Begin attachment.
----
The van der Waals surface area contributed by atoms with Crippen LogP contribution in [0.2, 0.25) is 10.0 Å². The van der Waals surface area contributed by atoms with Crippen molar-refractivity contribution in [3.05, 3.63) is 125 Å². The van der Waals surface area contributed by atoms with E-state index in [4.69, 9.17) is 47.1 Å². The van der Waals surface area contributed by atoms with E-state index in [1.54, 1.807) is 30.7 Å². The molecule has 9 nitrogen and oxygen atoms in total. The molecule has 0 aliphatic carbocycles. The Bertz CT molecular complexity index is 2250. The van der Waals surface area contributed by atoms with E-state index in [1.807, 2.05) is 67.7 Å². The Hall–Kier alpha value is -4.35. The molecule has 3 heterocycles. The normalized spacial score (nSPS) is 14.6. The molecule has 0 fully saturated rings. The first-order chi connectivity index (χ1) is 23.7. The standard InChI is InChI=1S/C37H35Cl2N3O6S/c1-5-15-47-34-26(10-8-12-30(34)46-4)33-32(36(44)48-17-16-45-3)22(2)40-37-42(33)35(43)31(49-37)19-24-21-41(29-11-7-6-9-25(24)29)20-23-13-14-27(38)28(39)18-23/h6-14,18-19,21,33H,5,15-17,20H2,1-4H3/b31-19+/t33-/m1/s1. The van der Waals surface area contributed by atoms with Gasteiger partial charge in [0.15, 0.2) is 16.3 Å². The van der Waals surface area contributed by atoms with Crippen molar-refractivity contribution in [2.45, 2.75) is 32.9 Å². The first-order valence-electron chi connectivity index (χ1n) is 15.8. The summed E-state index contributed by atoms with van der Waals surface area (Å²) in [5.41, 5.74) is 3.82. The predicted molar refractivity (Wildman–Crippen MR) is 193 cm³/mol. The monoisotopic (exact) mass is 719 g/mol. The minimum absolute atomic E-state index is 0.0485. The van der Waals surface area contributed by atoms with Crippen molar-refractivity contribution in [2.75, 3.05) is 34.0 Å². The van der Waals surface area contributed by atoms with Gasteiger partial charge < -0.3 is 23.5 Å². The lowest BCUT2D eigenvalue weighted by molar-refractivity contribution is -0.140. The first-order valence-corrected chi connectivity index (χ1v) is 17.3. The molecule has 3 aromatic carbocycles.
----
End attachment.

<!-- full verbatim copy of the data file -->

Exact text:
The van der Waals surface area contributed by atoms with Crippen LogP contribution in [0.2, 0.25) is 10.0 Å². The van der Waals surface area contributed by atoms with Crippen molar-refractivity contribution in [3.05, 3.63) is 125 Å². The van der Waals surface area contributed by atoms with E-state index in [4.69, 9.17) is 47.1 Å². The van der Waals surface area contributed by atoms with E-state index in [1.54, 1.807) is 30.7 Å². The molecule has 9 nitrogen and oxygen atoms in total. The molecule has 0 aliphatic carbocycles. The Bertz CT molecular complexity index is 2250. The van der Waals surface area contributed by atoms with E-state index in [1.807, 2.05) is 67.7 Å². The Hall–Kier alpha value is -4.35. The molecule has 3 heterocycles. The normalized spacial score (nSPS) is 14.6. The molecule has 0 fully saturated rings. The first-order chi connectivity index (χ1) is 23.7. The standard InChI is InChI=1S/C37H35Cl2N3O6S/c1-5-15-47-34-26(10-8-12-30(34)46-4)33-32(36(44)48-17-16-45-3)22(2)40-37-42(33)35(43)31(49-37)19-24-21-41(29-11-7-6-9-25(24)29)20-23-13-14-27(38)28(39)18-23/h6-14,18-19,21,33H,5,15-17,20H2,1-4H3/b31-19+/t33-/m1/s1. The van der Waals surface area contributed by atoms with Gasteiger partial charge in [0.15, 0.2) is 16.3 Å². The van der Waals surface area contributed by atoms with Crippen molar-refractivity contribution in [2.45, 2.75) is 32.9 Å². The first-order valence-electron chi connectivity index (χ1n) is 15.8. The summed E-state index contributed by atoms with van der Waals surface area (Å²) in [5.41, 5.74) is 3.82. The predicted molar refractivity (Wildman–Crippen MR) is 193 cm³/mol. The monoisotopic (exact) mass is 719 g/mol. The minimum absolute atomic E-state index is 0.0485. The van der Waals surface area contributed by atoms with Crippen molar-refractivity contribution in [2.75, 3.05) is 34.0 Å². The van der Waals surface area contributed by atoms with Gasteiger partial charge < -0.3 is 23.5 Å². The lowest BCUT2D eigenvalue weighted by molar-refractivity contribution is -0.140. The first-order valence-corrected chi connectivity index (χ1v) is 17.3. The molecule has 3 aromatic carbocycles.